Spring Street Property

George Parnell Home - 315 West Spring Street

The home of George Parnell at 315 West Spring Street that was built in the 1890's. George was born in Indiana to John Parnell and Katherine Croy Parnell. His father John was from England. George Parnell married Sarah E Campbell Parnell in 1882 and together they would have three sons, John Campbell Parnell who married Vesta Ruffner, the parents of Bromma Lane Parnell. The other sons were Charles Joseph Parnell and Harry Paul Parnell.


George Parnell was a lumberman and sawmill operator. The Parnells cut most of the virgin timber in the Windrock and New River area. This home was built of choice lumber of the virgin timber. George was also one the first city Alderman. He would leave for North Carolina sometime before 1920 and remain in the lumber business until he died in 1940 in North Carolina. He and Sarah are both buried in the Oliver Springs Cemetery.


His son, John C Parnell also worked as a coal miner as well as a lumberman. John's daughter, Bromma graduated from Oliver Springs High School in 1927. Because of the expense for her large family college wasn't an option but she did graduate from Knoxville Business College in 1928.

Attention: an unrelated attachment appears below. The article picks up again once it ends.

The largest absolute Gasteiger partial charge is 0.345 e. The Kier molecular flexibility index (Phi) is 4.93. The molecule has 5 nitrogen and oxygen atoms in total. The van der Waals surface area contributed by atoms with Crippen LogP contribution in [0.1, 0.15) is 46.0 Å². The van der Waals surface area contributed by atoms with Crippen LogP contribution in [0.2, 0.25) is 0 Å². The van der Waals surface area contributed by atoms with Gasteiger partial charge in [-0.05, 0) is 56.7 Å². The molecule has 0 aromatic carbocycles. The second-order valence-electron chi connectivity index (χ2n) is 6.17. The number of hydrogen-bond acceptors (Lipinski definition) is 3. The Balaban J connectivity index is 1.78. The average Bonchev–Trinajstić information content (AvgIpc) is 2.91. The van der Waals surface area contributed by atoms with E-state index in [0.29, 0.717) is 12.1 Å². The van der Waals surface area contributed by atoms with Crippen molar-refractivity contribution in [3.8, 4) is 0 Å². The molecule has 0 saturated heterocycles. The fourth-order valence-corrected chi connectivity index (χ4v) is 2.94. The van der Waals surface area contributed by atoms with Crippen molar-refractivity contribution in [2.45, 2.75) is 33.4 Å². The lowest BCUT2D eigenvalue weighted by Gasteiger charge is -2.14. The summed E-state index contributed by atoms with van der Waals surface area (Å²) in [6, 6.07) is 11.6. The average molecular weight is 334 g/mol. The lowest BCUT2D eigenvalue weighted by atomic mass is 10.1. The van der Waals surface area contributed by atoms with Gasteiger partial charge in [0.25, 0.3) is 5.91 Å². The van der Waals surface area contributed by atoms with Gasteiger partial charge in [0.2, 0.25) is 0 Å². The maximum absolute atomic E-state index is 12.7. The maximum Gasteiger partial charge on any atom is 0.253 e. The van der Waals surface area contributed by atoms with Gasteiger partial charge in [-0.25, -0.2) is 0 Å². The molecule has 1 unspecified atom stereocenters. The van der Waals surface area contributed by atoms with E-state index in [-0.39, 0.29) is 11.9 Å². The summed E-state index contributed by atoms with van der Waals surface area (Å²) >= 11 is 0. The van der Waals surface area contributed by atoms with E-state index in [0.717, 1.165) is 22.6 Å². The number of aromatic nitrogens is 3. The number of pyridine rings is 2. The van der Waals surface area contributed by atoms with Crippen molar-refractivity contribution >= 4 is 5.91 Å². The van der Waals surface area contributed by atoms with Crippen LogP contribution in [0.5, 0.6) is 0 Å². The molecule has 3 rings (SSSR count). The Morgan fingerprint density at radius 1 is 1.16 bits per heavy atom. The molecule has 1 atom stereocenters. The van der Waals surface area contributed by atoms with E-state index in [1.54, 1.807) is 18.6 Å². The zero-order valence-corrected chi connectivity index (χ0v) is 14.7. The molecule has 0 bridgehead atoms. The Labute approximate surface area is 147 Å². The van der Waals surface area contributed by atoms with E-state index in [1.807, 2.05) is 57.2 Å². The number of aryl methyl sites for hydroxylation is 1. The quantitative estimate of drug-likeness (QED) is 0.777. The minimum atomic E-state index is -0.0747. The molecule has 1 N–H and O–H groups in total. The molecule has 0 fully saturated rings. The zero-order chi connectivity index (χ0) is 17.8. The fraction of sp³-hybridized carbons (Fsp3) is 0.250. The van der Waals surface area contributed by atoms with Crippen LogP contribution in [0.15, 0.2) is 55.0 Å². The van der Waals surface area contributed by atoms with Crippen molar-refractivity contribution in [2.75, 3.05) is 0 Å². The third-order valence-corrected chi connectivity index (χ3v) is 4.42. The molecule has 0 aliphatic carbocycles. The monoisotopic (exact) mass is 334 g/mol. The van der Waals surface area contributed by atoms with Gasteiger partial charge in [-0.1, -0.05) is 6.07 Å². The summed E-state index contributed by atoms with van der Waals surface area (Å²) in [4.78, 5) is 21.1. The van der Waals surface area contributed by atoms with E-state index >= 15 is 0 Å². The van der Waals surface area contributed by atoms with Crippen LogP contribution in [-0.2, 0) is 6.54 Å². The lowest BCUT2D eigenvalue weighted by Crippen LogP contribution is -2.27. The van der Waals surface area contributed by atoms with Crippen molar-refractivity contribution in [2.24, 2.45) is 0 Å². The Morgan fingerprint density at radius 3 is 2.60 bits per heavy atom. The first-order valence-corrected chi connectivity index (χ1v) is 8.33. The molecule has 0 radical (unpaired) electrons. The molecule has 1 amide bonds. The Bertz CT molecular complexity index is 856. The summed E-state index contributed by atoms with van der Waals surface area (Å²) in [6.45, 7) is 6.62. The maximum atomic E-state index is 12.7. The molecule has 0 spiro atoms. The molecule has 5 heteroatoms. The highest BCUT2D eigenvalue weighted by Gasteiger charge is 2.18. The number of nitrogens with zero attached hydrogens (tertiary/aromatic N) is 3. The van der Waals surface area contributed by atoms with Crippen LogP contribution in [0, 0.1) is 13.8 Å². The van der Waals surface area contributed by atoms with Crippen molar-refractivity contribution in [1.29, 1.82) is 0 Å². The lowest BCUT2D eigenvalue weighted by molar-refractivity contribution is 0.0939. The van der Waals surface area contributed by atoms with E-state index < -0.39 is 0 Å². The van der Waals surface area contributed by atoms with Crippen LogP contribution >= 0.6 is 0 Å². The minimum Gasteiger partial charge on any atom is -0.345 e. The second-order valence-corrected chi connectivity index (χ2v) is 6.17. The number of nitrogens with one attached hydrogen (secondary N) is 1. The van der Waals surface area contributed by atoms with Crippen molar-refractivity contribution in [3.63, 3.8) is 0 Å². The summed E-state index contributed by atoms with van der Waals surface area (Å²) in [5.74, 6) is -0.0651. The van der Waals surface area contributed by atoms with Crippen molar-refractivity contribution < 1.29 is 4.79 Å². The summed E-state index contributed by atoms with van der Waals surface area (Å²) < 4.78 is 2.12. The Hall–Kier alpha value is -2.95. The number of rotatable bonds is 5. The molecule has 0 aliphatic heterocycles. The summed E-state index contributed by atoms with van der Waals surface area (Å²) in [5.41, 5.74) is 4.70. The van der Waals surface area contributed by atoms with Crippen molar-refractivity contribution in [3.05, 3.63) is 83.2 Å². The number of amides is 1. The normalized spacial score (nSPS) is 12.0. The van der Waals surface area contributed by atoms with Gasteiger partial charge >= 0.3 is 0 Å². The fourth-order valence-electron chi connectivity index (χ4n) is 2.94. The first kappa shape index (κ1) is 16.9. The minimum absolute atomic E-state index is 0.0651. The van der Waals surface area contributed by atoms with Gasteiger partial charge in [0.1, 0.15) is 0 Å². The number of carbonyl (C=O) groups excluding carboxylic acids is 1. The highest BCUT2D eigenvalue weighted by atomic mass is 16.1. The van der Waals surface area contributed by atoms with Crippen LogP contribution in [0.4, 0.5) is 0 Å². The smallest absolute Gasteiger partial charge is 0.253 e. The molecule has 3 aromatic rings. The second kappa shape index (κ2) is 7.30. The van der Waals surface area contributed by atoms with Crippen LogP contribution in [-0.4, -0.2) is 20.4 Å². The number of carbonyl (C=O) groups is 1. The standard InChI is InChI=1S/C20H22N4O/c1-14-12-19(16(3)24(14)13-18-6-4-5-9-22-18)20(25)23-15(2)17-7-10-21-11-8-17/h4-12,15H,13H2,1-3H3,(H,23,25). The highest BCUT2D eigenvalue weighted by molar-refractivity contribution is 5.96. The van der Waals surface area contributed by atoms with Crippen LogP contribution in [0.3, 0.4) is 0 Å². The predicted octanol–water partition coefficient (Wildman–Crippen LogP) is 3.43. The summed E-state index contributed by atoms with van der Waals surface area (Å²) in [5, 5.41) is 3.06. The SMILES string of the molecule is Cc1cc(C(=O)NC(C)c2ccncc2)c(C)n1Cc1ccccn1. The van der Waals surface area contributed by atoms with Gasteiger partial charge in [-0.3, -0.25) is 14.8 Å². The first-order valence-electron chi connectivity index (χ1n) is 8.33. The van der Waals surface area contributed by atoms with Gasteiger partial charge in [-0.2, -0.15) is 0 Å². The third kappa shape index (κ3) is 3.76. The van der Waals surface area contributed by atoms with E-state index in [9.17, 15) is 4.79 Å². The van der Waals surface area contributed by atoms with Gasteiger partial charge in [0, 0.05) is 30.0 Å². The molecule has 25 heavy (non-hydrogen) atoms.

Looking for a job, Bromma moved to Oneida and lived with her aunt and uncle where she would soon be hired on a trial basis at the First National Bank. She started as a secretary but eventually became the first woman officer and director and the first senior vice president — man or woman. During her professional career she won many awards and held many top offices at the state level.


Bromma married twice, first to Roy Johnson in 1955 and later after his death to Grover C Pemberton in 1978. From this second marriage Bromma would eventually become president of Pemberton Oil and Lumber Company after Grover's death. In her later life she was known as a Philanthropist and a large supporter of the University of Tennessee. Before her death in 2011 Bromma made a donation to the Oliver Springs Historical Society that funded the Bromma Pemberton meeting room at the museum.


The home today is owned my Luke and Dot Hall and still has this fine woodwork